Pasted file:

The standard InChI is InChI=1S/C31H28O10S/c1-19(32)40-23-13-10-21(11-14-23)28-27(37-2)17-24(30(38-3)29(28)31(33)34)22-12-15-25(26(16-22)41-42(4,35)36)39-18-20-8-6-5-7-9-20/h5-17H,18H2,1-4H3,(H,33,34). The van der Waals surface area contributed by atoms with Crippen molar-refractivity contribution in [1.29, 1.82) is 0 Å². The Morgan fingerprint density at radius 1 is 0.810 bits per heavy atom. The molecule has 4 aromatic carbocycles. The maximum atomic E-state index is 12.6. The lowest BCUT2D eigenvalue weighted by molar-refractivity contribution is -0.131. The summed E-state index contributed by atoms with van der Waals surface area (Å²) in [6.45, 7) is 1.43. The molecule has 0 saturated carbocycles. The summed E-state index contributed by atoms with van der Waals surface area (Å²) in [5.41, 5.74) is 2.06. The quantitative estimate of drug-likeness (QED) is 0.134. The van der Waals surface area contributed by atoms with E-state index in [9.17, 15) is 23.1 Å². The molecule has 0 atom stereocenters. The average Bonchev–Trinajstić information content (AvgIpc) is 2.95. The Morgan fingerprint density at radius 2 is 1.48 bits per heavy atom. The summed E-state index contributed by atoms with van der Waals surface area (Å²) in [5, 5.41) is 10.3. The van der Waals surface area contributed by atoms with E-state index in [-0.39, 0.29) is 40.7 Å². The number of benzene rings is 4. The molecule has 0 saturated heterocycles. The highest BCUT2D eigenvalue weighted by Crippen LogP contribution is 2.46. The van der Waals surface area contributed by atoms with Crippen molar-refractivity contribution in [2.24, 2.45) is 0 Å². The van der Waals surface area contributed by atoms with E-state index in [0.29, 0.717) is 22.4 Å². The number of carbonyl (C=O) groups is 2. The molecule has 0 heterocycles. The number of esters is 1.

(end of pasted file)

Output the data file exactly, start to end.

The standard InChI is InChI=1S/C31H28O10S/c1-19(32)40-23-13-10-21(11-14-23)28-27(37-2)17-24(30(38-3)29(28)31(33)34)22-12-15-25(26(16-22)41-42(4,35)36)39-18-20-8-6-5-7-9-20/h5-17H,18H2,1-4H3,(H,33,34). The van der Waals surface area contributed by atoms with Crippen molar-refractivity contribution in [1.29, 1.82) is 0 Å². The Morgan fingerprint density at radius 1 is 0.810 bits per heavy atom. The molecule has 4 aromatic carbocycles. The maximum atomic E-state index is 12.6. The lowest BCUT2D eigenvalue weighted by molar-refractivity contribution is -0.131. The summed E-state index contributed by atoms with van der Waals surface area (Å²) in [6.45, 7) is 1.43. The molecule has 0 saturated carbocycles. The summed E-state index contributed by atoms with van der Waals surface area (Å²) in [5.41, 5.74) is 2.06. The quantitative estimate of drug-likeness (QED) is 0.134. The van der Waals surface area contributed by atoms with E-state index in [9.17, 15) is 23.1 Å². The molecule has 0 atom stereocenters. The average Bonchev–Trinajstić information content (AvgIpc) is 2.95. The Morgan fingerprint density at radius 2 is 1.48 bits per heavy atom. The summed E-state index contributed by atoms with van der Waals surface area (Å²) in [5, 5.41) is 10.3. The van der Waals surface area contributed by atoms with E-state index in [-0.39, 0.29) is 40.7 Å². The number of benzene rings is 4. The molecule has 0 saturated heterocycles. The highest BCUT2D eigenvalue weighted by Crippen LogP contribution is 2.46. The van der Waals surface area contributed by atoms with Crippen molar-refractivity contribution in [2.24, 2.45) is 0 Å². The van der Waals surface area contributed by atoms with E-state index in [0.29, 0.717) is 22.4 Å². The number of carbonyl (C=O) groups is 2. The molecule has 0 heterocycles. The number of esters is 1.